Implementing carbon net zero locally - now is the time to act
Economic Development | Blog
With climate change being such a pressing issue, all sectors of the economy, including planning, are rightly focussing on what can be done and by when. It is likely that those involved in the sector are aware of potential approaches such as the tightening of building and regulations and local plans to reduce carbon release and a holistic and all-encompassing approach to biodiversity, well-being and resilient community building etc. But as the deadline to meet the government’s own net zero targets is speeding towards us – what else can be done?
Policy Carbon Gap
There have been many global and national efforts in the form of policy interventions, regulations and agreements to cut carbon emissions. International examples are the 2015 Paris and the 2021 Glasgow global agreements on what levels of carbon emission should be reduced to. Famously, there was the disquieting closing moment of the COP26 conference where Alok Sharma lamented the lack of decisive action agreed. However, COP26 also showcased the extent of the grassroots collective movement of younger people around the world and their efforts for climate change to be high on the agenda of governments and law makers.
There is a national target to be carbon net zero by 2050. The UK introduced carbon budgets under the 2008 Climate Change Act with each budget providing a five-year statutory cap on total greenhouse gas emissions that cannot be exceeded in order to meet the country’s carbon commitments. These carbon budgets are set for future time periods and the UK is currently not on track to meet its fourth or fifth budgets which cover the period 2023-2032. The projections of the UK failing to meet future carbon budgets encapsulates the ‘carbon gap’ problem. The UK does not have the tools or policies to meet its targets. These targets are vital in the halting of climate change. More than ever, creative solutions are needed, with town planners being perfectly placed to act, being at the crux of policy formulation, community involvement and being the synthesiser for different technical experts.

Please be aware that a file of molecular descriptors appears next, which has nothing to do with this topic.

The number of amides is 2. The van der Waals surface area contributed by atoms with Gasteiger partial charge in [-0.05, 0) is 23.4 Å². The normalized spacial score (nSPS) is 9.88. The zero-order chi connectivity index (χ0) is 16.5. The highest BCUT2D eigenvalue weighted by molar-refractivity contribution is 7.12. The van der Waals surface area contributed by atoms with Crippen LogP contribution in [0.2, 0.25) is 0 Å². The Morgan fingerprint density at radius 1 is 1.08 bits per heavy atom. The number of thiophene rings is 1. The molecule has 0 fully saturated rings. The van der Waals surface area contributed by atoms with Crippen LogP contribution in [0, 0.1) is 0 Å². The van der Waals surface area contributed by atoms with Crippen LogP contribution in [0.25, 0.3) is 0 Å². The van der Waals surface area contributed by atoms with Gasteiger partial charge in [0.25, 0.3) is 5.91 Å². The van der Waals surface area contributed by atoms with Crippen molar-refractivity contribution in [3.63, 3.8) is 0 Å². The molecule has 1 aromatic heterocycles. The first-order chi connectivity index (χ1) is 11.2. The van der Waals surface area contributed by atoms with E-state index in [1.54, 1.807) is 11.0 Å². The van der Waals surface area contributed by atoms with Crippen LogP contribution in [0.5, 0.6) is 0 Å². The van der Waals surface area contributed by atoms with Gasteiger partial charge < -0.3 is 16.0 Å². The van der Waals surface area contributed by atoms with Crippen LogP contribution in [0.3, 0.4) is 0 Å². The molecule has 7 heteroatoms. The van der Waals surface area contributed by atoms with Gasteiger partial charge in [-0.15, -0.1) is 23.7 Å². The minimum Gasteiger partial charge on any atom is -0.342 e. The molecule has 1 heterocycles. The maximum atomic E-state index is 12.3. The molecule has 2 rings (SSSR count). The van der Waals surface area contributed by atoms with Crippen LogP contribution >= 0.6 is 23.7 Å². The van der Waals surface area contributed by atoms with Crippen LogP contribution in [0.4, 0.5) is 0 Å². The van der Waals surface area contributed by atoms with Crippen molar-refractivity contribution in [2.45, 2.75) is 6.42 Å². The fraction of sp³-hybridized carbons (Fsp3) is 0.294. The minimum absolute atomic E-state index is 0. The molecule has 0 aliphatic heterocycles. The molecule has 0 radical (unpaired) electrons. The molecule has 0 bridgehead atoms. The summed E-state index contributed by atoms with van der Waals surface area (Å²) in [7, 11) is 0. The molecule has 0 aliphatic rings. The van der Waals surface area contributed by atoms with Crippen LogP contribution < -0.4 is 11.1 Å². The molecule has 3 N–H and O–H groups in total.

Addressing it locally
Local planning authorities and local plans have an important role in bringing about solutions and policy mechanisms to address the ‘carbon gap’. There are a wide array of opportunities to embed carbon audits and modelling technologies to the positive preparation of local plans, design guides and supplementary planning documents to meet the net zero target. These include detailing the proximity of proposed development allocations to services and public transport as well as planning for green infrastructure and the optimal location for renewable energy proposals.
An interesting example is LUC’s report into a Green Infrastructure strategy looking into how to enhance existing provision and looking at future gaps in the Hinckley and Bosworth area¹. These impact and audit assessments inform policy recommendations. Evidenced based policy approaches looking at environmental sensitivity and carbon emissions are vital to planning for net zero within the timeframe that the UK has. Many local planning authorities have declared climate emergencies. One of these is Cornwall who have also prepared and submitted a ‘Climate Emergency Development Plan Development’ for examination² which outlines policies relating to design, biodiversity, sustainable transport and renewable energy strategies. The policy documents feed into development management and planning considerations in proposals, bringing concepts of net zero and building sustainably right down to the foundations of the build environment.
Overcoming barriers to meet net zero
Developers, house-builders, investors and the many other private stakeholders that have a keen interest in concepts of a lower carbon economy may face issues such as viability in the embedding of net zero concepts in developments. As more local authorities make detailed policies on carbon reduction methods and viability, application of these will become clearer and easier to implement as they become more established and there are great examples of policy literature³ that provide a steer. Other ideas include mitigation hierarchies as well as checklists for developers and there is a wide array of published research and white papers that showcase how a net zero economy can be reached, focussing on how stakeholders can overcome barriers.
Shakespeare Martineau has recently published a Community Energy white paper and a Green Homes report. The Community Energy paper focuses on how community energy projects could play a key role in decarbonising the home as well as meeting energy needs. There is even a handy checklist at the end of the document.⁴ Green Homes presents research carried out into the knowledge and demands of those in the market to purchase a new home about the topic ‘green homes’ to understand further the market’s response to a more eco-friendly and decarbonised housing stock.⁵
Currently, there is a real opportunity to embed carbon emission reductive methods in planning policies as well as in building proposals. However, stakeholders in society are going to have to think outside of the box to generate further solutions to bridge the carbon gap. The built environment will be front and centre in the application of any future advancements and policies, therefore, planners are a perfectly placed between governance, developers and technologies. There is a difficult balancing act between the cost of living crisis, energy security, increasing world insecurity and the climate crisis but decarbonising the country will lay more stable foundations to deal with other issues.
Cara Chambers recently attended a RTPI seminar discussing the above topics
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